How powerful was Monday’s storm?

30 10 2013

The storm that swept across southern parts of the UK caused widespread disruption and included a gust of almost 100mph, but how does it compare to previous storms?

It’s not just the numbers

In terms of the severity of the winds, you don’t have to go far back to find a more powerful storm than this – in January 2012 we saw winds of over 100mph in Edinburgh for example.

There are two things that made this storm so significant. Firstly, the timing – arriving in October when the trees are in full leaf and therefore much more vulnerable to strong winds.

Secondly the track of this storm was key. Along the northern and western coasts of Scotland and northern Ireland winds of 70-80mph are not that exceptional because they are on the more usual track of Atlantic storms.

However, powerful Atlantic storms are seen much more rarely across southern parts of England and Wales – which means these areas are much more susceptible to strong winds.

All this combined meant that the storm had a significant impact – with fallen trees causing the majority of disruption.

Satellite image showing the storm tracking across the UK

Satellite image showing the storm tracking across the UK

When did we last see a storm like this?

With that in mind, to find a similar storm we’d have to look at those which affected southern parts of England at a time when leaves are still on the trees (likely to be autumn).

To find a storm of similar strength that fits these criteria you’d have to go back to 27 October 2002. That storm brought winds of similar, or higher speeds, affecting most of England and Wales, and leading to widespread impacts.

Where does Monday’s storm rank in the longer term records?

There are many different ways of comparing storms – from looking at the strongest gusts, to mean wind speeds, to the area affected or the severity of impacts.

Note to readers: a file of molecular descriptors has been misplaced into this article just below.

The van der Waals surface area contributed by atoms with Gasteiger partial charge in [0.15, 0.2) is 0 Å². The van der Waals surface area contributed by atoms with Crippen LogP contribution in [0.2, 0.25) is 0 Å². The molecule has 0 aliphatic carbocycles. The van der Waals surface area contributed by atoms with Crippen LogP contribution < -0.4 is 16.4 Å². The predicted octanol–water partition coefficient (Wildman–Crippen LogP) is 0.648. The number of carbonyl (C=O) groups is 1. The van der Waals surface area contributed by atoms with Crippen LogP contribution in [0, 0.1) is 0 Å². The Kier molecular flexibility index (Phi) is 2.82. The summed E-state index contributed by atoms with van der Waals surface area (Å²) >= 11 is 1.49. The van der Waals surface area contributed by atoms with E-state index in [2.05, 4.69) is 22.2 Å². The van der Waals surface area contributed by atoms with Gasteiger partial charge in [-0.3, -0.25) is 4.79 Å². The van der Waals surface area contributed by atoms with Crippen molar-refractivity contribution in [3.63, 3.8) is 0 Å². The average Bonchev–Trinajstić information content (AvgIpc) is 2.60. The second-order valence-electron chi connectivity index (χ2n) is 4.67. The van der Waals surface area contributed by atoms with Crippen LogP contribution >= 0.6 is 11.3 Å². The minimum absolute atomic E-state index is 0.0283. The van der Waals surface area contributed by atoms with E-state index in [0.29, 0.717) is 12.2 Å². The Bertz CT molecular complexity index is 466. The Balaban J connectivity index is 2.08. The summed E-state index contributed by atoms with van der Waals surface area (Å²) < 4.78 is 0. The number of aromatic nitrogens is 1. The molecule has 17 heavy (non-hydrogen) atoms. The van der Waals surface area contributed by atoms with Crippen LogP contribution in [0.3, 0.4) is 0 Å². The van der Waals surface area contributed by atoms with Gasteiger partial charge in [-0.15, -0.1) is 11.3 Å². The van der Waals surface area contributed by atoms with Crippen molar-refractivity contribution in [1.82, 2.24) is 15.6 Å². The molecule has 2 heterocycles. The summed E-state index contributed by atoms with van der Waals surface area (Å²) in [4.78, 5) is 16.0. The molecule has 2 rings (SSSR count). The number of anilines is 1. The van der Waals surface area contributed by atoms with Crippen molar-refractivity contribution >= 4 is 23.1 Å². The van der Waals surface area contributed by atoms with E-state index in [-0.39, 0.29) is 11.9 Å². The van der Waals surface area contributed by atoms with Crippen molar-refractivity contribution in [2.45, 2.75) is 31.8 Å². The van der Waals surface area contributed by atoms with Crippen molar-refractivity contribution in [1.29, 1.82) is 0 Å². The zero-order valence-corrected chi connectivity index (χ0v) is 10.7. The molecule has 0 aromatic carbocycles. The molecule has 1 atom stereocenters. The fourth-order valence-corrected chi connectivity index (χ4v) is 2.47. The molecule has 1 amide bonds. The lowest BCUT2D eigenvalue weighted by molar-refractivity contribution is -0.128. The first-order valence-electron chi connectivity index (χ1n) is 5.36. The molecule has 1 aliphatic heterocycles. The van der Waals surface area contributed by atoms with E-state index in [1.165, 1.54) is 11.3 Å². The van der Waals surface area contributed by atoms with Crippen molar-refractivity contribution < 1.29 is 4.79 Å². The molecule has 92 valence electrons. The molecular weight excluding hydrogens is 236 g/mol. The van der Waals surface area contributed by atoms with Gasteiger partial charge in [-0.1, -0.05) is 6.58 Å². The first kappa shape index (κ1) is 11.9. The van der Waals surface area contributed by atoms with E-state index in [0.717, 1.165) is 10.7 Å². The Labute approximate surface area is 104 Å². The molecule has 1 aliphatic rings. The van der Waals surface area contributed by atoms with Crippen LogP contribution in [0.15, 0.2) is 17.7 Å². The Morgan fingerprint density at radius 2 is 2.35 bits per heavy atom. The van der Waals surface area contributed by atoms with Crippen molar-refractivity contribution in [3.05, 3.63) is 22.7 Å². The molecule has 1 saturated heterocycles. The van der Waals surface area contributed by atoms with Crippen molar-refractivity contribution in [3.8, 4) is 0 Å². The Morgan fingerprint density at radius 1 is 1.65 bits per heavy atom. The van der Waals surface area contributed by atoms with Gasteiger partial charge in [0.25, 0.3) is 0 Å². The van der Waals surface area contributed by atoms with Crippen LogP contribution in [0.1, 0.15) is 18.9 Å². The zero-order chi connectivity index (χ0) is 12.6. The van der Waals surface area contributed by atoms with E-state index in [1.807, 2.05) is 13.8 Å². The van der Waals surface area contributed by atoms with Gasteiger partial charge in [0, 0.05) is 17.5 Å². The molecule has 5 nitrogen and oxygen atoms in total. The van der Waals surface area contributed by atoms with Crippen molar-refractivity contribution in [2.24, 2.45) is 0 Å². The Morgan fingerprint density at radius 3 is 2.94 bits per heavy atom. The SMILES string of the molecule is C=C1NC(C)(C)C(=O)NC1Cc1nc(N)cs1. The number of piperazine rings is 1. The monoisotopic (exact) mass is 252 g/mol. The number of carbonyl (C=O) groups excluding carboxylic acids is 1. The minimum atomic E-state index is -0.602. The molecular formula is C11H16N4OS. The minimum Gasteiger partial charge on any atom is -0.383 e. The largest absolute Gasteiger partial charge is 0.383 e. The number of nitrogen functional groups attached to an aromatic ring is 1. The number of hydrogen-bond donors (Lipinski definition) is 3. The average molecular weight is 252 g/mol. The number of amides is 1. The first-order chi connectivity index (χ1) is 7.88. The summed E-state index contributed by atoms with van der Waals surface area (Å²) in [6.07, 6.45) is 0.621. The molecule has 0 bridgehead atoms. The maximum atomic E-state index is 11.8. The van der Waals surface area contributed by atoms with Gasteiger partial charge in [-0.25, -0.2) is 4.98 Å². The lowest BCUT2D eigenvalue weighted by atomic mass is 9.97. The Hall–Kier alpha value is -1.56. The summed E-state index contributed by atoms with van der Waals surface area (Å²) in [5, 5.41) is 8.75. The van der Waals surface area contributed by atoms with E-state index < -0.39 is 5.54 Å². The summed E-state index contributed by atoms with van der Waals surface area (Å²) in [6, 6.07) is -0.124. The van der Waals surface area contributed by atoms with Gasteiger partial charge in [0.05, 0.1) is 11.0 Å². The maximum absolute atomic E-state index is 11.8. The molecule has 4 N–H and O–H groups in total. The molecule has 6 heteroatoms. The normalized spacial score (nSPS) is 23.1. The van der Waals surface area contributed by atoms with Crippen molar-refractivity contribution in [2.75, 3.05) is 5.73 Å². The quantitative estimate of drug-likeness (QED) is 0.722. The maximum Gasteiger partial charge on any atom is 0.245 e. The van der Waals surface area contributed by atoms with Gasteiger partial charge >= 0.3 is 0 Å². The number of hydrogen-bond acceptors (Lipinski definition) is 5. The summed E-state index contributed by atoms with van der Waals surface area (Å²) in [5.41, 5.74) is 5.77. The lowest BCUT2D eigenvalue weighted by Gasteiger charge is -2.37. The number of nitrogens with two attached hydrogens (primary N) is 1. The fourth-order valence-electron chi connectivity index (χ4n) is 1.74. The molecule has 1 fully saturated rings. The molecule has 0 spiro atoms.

The Met Office National Climate Information Centre (NCIC) looked at autumn storms in southern England over the past 40 years, analysing the number of weather stations across the region which recorded a gust of 60 knots (69mph) or more for each storm.

From this they put together the ranking below which suggests Monday’s storm was within the top 10 most powerful autumn storms in southern England in the past 40 years.

The storm of October 2002 comes top of this ranking – followed by the ‘Great Storm’ of 16 October 1987.

Mike Kendon, from the NCIC, said: “This is just one technique for analysing storms and doesn’t necessarily tell us how severe an impact any particular storm had. On 16 October 1987, the maximum gusts we saw were much more powerful than those seen in 2002, and it was those very powerful winds – of up to 115mph – which caused the majority of the damage.

“What our analysis does tell us is that Monday’s storm was certainly one of the most significant autumn storms for at least a decade in terms of its strength and its impacts – even if it’s not on a par with some of the most powerful or damaging storms we have seen in the UK’s historical records.”

DATE OF STORM

STATIONS WITH >69MPH GUST

27/10/2002

36

16/10/1987

28

28/10/1996

24

30/10/2000

21

11/11/1977

18

28/10/1989

18

28/10/2013

16

07/09/1974

14

24/10/1998

14

14/11/1977

13








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